Best Exercise for Osteoporosis

It's never too late to start a bone-healthy exercise program, even if you already have osteoporosis.

You may worry that being active means you're more likely to fall and break a bone. But the opposite is true. A regular, properly designed exercise program may actually help prevent falls and fractures. That's because exercise strengthens bones and muscles and improves balance, coordination, and flexibility. That's key for people with osteoporosis.

Check With Your Doctor

Before you start a new workout routine, check with your doctor and physical therapist. They can tell you what's safe for your stage of osteoporosis, your fitness level, and your weight.

There is no single exercise plan that's best for everyone with osteoporosis. The routine you choose should be unique to you and based on your:

  • Fracture risk
  • Muscle strength
  • Range of motion
  • Level of physical activity
  • Fitness
  • Gait
  • Balance

Your doctor also will consider any other health problems that have a bearing on your ability to exercise, such as obesity, high blood pressure, and heart disease. She may refer you to a specially trained physical therapist who can teach you exercises that focus on body mechanics and posture, balance, resistance weights, and other techniques.

Weight-Bearing Exercises for Osteoporosis

Don't let the name fool you -- these types of workouts aren't about pumping iron. They are exercises you do on your feet so that your bones and muscles have to work against gravity to keep you upright. Your bones react to the weight on them by building themselves up and getting stronger.

There are two types of weight-bearing exercise: high-impact and low-impact. High-impact includes workouts like:

  • Brisk walking
  • Climbing stairs
  • Dancing
  • Hiking
  • Jogging
  • Jumping rope
  • Step aerobics
  • Tennis or other racquet sports
  • Yard work, like pushing a lawnmower or heavy gardening

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But be careful. High-impact weight-bearing exercises may not be safe for you if you have a higher chance of breaking a bone. Talk to your doctor about your workout routine. She may recommend that you focus on low-impact exercises that are less likely to cause fractures and still build up your bone density. These include:

  • Elliptical training machines
  • Low-impact aerobics
  • Stair-step machines
  • Walking (either outside or on a treadmill machine)

If you're new to exercise or haven't worked out for a while, you should aim to gradually increase the amount you do until you get to 30 minutes of weight-bearing exercise per day on most days of the week.

Strengthen Your Muscles

Working your muscles matters just as much as building up bone. It can slow the bone loss that happens with osteoporosis and may help prevent fall-related fractures.

These workouts can include basic moves such as standing and rising on your toes, lifting your own body weight with exercises like push-ups or squats, and using equipment such as:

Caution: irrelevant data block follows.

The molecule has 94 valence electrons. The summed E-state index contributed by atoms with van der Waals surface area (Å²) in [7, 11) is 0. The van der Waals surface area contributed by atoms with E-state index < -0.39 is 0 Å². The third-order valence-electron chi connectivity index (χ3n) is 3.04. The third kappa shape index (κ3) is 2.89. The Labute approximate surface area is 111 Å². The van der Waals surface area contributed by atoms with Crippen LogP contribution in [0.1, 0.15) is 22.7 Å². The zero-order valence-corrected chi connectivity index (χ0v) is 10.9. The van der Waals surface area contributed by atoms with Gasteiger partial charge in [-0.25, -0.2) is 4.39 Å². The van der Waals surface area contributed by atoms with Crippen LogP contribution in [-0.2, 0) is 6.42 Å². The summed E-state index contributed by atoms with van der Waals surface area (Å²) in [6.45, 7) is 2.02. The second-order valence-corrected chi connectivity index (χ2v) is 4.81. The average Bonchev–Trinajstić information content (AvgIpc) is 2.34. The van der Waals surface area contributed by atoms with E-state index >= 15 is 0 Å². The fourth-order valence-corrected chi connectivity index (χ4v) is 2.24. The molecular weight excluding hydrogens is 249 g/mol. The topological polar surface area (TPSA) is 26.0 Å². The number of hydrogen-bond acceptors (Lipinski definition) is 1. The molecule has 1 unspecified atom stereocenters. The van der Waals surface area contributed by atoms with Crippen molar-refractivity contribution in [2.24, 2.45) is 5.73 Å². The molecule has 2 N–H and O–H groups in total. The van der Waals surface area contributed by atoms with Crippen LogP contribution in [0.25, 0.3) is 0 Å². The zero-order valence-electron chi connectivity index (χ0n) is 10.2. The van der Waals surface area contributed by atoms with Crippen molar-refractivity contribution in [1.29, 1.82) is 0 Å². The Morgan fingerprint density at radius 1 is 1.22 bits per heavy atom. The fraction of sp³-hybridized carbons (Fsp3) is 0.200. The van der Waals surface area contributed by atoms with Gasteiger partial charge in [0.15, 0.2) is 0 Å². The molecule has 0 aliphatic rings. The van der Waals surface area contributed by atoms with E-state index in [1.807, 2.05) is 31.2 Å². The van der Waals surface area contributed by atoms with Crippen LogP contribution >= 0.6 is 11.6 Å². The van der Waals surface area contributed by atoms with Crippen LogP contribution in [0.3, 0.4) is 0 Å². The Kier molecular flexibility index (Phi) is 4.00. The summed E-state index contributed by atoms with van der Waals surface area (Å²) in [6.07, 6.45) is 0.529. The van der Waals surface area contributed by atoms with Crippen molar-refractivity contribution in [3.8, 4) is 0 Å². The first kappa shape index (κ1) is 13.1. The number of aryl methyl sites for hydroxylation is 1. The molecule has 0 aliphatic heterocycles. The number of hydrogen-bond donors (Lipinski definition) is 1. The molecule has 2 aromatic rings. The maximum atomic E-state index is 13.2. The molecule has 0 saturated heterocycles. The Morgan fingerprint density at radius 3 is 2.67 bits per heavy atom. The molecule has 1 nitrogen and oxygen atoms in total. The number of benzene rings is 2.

• Elastic exercise bands
  • Free weights
  • Weight machines

Add strength-training exercises to your workouts 2 to 3 days per week.

Nonimpact Exercises

These moves don't directly strengthen your bones. They can, though, improve your coordination, flexibility, and muscle strength. That will lower the chance that you'll fall and break a bone. You can do these every day.

Balance exercises such as Tai Chi can strengthen your leg muscles and help you stay steadier on your feet. Posture exercises can help you work against the "sloping" shoulders that can happen with osteoporosis and lower your chances of spine fractures.

Routines such as yoga and Pilates can improve strength, balance, and flexibility in people with osteoporosis. But some of the moves you do in these programs -- including forward-bending exercises -- can make you more likely to get a fracture. If you're interested in these workouts, talk with your doctor and ask your physical therapist to tell you the moves that are safe and those you should avoid.

Exercise can benefit almost everyone with osteoporosis. But remember it's only one part of a good treatment plan. Get plenty of calcium and vitamin D in your diet, stay at a healthy weight, and don't smoke or drink too much alcohol. You also may need osteoporosis medications to either build or maintain your bone density. Work with your doctor to figure out the best ways to stay healthy and strong.

WebMD Medical Reference Reviewed by Laura J. Martin, MD on September 18, 2016

Sources

SOURCES:

American Academy of Orthopaedic Surgeons: "Weightbearing Exercises for Women and Girls."

National Osteoporosis Foundation: "Prevention: Exercise for Healthy Bones," "Safe Movement," "Osteoporosis Exercise for Strong Bones."

American Academy of Physical Medicine and Rehabilitation: "How PM&R Physicians Use Exercise to Prevent and Treat Osteoporosis."

Osteoporosis and Related Bone Diseases-National Resource Center: "Exercise for Your Bone Health." 

American Osteopathic Association: "Exercise in Post-Menopausal Women."

Vondracek, S. Clinical Interventions in Aging, May 14, 2009.

Kessenich, C. Clinical Interventions in Aging, June 2007.  

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